I enjoyed red fruit (and red licorice) on the palate, complexed by a note of clove and black licorice in a super-long finish (the black licorice being the “Sen-Sen” in its unique presentation on the palate and on the nose).  “Sweetie” detected anise (which will now be included in “Sen-Sen,” and sets the wine from this vineyard apart.

Very light tannins (it’s Pinot Noir after all, but light even for that).  My take: It’s a light and cheery wine, silky, eminently drinkable, enjoyable and uncomplicated. Others refer to notes of vanilla, butterscotch and blood orange, black cherry and raspberry (include raspberry in my reference to “red fruit”).  Include cherry – it’s Pinot Noir, so no surprise. Some get blueberry.  For me, it’s an elegant version of the expected classics rendered in Pinot Noir, in good balance, while being a simple presentation but with that interesting plot twist.  It lacks the earthiness, depth and power of “Riverside”. But for many palates, that is its grace. It’s apart enough from the horde to be noticeable but shares enough character to be welcomed as a member of the Pinot Noir family you’re familiar with. While I prefer “Riverview”, I find “Mesa” an excellent warm weather summer red, a great wine to enjoy outdoors with a charcuterie under blue skies. A wine to casually cuddle up and relax with or simply enjoy on the deck.  And if anything is wrong with that, especially with an ARP of $30, someone will need to explain to me what that is.

………………………. Jim

 Follow and “Like” Wine Mizer on Facebook for mini-reviews, industry news and more.

Winemizer,net does not accept any advertisements, nor is it affiliated with any winery, vineyard, importer or distributor.  You may be assured that any opinions are not economically biased (though they may not be appropriate to your individual and unique palate).

Metz Road:
Soil:                        Decomposed granite, well drained
Clones:                   2A, 23, Pommard
Harvest:                 By hand, In the early morning hours, Oct 18, 2013
Harvest Brix:         23.8  
Bottled:                  Sept. 22, 2015
ALC:                      13.8%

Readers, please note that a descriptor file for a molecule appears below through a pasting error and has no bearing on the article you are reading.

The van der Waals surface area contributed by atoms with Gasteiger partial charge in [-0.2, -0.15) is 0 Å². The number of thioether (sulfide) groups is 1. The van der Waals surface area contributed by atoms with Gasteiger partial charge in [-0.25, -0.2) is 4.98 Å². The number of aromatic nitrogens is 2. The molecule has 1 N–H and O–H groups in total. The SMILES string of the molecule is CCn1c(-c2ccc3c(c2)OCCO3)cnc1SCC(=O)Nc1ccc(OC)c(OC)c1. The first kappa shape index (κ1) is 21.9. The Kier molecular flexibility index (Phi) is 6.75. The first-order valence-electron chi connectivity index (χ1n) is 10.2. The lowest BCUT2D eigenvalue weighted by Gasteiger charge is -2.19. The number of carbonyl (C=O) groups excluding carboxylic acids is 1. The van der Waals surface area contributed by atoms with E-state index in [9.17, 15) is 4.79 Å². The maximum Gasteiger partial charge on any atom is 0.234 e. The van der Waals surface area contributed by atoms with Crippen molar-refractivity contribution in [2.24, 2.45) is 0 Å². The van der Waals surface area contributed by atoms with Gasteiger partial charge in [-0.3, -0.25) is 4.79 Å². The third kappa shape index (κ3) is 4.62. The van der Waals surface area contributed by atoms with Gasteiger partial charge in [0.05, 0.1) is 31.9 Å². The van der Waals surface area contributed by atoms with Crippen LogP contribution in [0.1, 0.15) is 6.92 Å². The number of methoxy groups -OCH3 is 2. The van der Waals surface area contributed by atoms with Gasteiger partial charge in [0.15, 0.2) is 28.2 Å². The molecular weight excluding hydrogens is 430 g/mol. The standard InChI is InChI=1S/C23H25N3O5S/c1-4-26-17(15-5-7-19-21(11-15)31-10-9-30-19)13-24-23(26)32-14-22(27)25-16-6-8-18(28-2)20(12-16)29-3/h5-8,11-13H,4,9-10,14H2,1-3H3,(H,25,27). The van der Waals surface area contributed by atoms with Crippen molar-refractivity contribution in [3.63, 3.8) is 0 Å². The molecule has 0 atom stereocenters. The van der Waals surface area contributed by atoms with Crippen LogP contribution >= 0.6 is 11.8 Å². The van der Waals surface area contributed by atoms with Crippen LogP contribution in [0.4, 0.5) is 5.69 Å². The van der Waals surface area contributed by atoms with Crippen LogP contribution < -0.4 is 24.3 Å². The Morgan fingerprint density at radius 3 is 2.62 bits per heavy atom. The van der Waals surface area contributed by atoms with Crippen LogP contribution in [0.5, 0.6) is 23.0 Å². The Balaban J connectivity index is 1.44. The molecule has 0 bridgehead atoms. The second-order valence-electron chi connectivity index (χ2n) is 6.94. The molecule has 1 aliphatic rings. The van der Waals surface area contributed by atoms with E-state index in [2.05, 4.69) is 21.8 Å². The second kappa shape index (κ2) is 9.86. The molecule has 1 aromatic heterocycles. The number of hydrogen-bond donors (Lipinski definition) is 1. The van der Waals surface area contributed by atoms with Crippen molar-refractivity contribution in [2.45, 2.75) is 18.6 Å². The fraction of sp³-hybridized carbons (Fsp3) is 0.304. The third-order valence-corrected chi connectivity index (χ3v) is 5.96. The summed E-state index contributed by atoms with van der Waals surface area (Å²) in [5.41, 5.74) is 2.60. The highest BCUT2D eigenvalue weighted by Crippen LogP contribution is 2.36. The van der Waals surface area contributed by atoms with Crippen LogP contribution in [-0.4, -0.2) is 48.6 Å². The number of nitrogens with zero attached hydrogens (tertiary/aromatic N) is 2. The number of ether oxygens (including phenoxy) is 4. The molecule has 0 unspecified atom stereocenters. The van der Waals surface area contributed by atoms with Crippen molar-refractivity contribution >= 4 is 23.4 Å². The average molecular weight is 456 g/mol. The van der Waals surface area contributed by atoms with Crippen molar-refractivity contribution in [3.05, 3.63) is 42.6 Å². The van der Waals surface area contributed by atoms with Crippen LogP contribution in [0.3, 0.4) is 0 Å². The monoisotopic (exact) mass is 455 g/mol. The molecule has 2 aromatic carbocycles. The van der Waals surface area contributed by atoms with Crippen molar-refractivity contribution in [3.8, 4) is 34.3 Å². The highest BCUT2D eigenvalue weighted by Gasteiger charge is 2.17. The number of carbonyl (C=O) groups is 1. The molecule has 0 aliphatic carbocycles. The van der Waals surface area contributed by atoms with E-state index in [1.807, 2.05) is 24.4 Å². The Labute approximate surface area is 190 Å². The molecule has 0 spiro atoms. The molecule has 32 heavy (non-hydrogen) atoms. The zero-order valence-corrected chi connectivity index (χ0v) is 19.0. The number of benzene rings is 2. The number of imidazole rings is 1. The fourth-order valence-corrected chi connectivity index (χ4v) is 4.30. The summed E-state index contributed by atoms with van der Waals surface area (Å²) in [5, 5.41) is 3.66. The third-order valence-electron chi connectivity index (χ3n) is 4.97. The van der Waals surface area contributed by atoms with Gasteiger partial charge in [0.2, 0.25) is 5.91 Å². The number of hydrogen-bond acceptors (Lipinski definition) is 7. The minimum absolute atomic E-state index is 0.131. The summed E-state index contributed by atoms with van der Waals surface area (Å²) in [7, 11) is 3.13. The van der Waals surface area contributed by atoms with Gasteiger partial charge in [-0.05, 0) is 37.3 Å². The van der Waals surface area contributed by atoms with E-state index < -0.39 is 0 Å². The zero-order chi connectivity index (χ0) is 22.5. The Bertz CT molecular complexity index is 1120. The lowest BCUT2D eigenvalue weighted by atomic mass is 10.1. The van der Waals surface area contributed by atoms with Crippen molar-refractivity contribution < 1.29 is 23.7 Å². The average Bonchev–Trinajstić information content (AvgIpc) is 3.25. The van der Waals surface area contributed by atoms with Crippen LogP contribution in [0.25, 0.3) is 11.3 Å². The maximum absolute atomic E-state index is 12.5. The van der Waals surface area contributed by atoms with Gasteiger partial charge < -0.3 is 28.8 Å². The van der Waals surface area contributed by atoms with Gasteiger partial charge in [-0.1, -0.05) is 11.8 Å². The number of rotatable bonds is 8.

PH:                         3.67
TA:                         0.57 g/L
Fermentation:        Small Lot, Open Top, Punch Down 3 Times Daily
Must pressed to stainless for settling, then racked to 100% French (60% new) for 20 months.
Winemaker:       Dave Nagengast

The micro-climate of Mesa del Rio benefits from moderate conditions and cooling afternoon winds. Evening coastal fogs in the spring and summer often linger until mid-morning the following day. This cooling effect slows photosynthesis and extends hang time and ripening.  

From the winery’s vintage tech sheet for this wine: “Metz Road was created out of our desire to express the unique terroir of our single vineyard site. At Scheid Family Wines, we grow Pinot Noir on six of our estate vineyards. For Metz Road, we select the top vineyard block from each vintage to craft a vineyard-designated Pinot Noir that is genuine in style and exemplifies this complex, temperamental varietal.” (emphasis mine).

In 1977, F&F of Chicago purchased Sen-Sen and Smith Brothers from Warner-Lambert. As a package deal, F&F’s purchase included the old machinery needed to make Sen-Sen and, with it, the secret formula (said David Barnett, Marketing manager of F&F).  “Secret formula?” he was asked. “Oh, yes,” he replied, “very secret.”  “More of a secret even than Coke’s original recipe.”  Ingredients were imported from Bulgaria, France, Turkey, Greece, Italy and “some almost inaccessible regions of Asia.”  That I should remember Sen-Sen concerns me. That you might expect a more exact description of its tastes from me – given how secret the formula was – should concern you. 

No comments:

Post a Comment